Wednesday, April 21, 2010

Bakery Run

I rode my bike for the first time in a long time today.  I had books to return to the library and then I planned to head over to the pod-castle and visit with G'ma.  I was prepared - had my helmet and backpack and garage door clicker and cell phone and water bottle - and my new bicycle pump was easy and pouffed those tires up to a nice firm roundness.  I set off in the early afternoon sunshine, a slight breeze at my back, coasting down the hill and smiling.  Crossed at the green, not in-between, and it was only when the road began its ascent that the fact that the  only 2 gears available to me out of the 21 promised by the chains and the cogs on the derailleur and those clickers on the handlebars were impossible and who do you think you're kidding?  

I heard Jillian Michaels screaming at me to finish the hill finish the hill finish the hill and I did.  It took me a while to recover, and while I was resting by the side of the road I thought back to the last time I'd used my bike for a regular errand.
I must have been 11 or 12 or 13 when I began biking to the bakery early on Sunday mornings.  I'd ride past my neighbors, the men outside doing yard work or car work or just bringing in the New York Times and Newsday and, as I passed,  I took orders.  I had a note pad from Woolworth's just like the waitresses at the Rainbow Diner and I gave each customer his carbon copy as a receipt. 

I was working. I was independent.  I was self-sufficient.  I knew at the time that the men were impressed.  Was it patronizing or was it real?  It doesn't matter now.  At that moment in time, I was a wage earner, just as they were.  We were up early, doing the things that that wage earners do.  It might have been their day off, but for me, it was just another workday.  They expected me to come by, and I did.  If they'd missed me the week before they were sorry.  I was a part of their weekly routine.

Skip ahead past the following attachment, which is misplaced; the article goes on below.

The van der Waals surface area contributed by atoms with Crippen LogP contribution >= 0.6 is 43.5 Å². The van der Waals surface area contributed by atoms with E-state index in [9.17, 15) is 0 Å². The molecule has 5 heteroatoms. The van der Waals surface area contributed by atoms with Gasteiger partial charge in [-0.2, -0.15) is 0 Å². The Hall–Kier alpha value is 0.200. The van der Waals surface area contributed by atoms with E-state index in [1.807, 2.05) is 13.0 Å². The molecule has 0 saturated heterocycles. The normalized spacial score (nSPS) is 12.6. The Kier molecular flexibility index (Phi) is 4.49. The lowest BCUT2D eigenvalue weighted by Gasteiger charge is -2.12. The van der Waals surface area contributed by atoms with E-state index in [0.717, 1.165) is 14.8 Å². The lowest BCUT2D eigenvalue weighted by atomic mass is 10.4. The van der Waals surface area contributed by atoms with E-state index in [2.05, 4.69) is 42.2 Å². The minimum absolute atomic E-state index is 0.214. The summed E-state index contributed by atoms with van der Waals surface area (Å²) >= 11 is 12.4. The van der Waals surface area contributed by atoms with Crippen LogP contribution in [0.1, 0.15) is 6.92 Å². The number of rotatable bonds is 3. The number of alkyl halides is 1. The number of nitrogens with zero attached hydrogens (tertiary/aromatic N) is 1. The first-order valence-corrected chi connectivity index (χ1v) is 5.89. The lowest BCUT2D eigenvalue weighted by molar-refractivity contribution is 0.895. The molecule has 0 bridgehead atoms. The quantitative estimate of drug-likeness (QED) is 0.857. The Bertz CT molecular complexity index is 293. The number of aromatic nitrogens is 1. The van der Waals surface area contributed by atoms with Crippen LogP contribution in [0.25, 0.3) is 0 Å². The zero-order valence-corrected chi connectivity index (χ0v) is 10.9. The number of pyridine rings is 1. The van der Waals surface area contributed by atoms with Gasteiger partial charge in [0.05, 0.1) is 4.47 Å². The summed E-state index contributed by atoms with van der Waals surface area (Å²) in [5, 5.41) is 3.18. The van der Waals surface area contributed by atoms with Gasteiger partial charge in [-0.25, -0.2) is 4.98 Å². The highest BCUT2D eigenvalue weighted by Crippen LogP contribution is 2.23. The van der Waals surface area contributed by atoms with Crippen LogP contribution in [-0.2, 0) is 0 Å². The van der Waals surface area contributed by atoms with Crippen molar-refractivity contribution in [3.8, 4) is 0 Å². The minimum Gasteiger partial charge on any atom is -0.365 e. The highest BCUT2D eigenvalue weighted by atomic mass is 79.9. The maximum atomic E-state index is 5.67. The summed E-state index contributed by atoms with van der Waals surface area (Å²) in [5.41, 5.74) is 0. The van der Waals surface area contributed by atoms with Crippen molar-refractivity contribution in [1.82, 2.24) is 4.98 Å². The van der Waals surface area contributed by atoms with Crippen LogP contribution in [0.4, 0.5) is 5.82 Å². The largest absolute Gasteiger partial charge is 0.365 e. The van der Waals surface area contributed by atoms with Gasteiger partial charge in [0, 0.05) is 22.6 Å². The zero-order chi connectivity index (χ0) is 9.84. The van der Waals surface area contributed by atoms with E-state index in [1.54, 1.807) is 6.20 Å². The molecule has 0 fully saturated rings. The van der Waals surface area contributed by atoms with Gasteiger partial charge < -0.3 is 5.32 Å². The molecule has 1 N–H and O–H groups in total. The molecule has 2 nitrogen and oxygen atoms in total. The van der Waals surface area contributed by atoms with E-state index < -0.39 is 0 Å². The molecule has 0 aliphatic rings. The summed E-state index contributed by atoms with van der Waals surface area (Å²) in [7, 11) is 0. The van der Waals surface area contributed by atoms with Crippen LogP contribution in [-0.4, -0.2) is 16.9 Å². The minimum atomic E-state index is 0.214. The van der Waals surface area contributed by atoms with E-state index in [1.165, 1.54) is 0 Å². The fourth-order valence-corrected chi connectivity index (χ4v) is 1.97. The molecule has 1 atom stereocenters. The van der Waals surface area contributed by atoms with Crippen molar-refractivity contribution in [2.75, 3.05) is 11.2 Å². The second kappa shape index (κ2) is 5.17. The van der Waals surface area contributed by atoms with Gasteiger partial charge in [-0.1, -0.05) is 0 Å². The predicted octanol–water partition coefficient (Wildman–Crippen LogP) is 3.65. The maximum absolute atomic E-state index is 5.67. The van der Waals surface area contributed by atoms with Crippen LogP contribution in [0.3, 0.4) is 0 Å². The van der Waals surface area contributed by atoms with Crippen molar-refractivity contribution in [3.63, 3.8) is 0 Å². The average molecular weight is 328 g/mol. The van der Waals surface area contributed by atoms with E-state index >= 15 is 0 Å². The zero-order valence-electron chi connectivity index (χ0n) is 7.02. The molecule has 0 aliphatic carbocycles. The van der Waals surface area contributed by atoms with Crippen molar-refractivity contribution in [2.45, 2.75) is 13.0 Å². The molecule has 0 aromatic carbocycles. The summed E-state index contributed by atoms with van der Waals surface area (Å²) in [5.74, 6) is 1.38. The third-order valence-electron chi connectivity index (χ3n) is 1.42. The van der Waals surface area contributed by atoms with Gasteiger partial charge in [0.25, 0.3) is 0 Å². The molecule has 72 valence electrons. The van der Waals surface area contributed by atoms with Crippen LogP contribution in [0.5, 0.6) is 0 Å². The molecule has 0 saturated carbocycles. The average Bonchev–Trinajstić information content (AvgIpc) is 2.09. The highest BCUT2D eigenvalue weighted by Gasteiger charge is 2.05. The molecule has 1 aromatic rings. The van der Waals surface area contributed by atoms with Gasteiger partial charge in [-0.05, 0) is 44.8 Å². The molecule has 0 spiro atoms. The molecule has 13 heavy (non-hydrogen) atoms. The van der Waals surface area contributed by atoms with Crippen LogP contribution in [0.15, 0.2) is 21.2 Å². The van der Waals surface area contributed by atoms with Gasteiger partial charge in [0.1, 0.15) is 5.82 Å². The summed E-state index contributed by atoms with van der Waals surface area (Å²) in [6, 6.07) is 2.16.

Getting there was half the fun.  I always took the sneaky way, across the high school field and
across the footbridge and through the marshy area past scary, old Camp Algonquin and then twisting and turning down streets we'd never drive on but which made the perfect, most direct route to Lincoln Shopping Center and the bakery.

Some mornings it was cold and dark and sometimes it was rainy but as I cycled through the neighborhoods, with a purpose and a plan but in no particular hurry at all, I was alone and outside and it felt great.  I feel that when I'm hiking now.

It was nice to be recognized as a regular, to have the 6 poppy seed rolls and a thin sliced rye with seeds go into the bag before I started to place the rest of my order.  Other patrons were amused to see me stagger back to my bike with my spoils, but their smiles never bothered me.  I'd stack the individual bags carefully in my basket and then I'd ride home.

I was useful.  I was responsible to no one but myself and the job I had contracted to do.  I had intersected with the world while most of its inhabitants were still snuggled under their covers, dreaming Sunday morning dreams.

I was pretty special.

And I wonder, now, 40+ years later, where that sense of accomplishment, of being at one with the world, of having nothing on my worry list except deciding which left turn to take.... I've been wondering where it's gone.  When did I become so encumbered that my achievements all seem to have a but attached to their tails?  Everything is so complicated for me now.

On the other hand, no way do I want to time-travel back to that space.  Would you?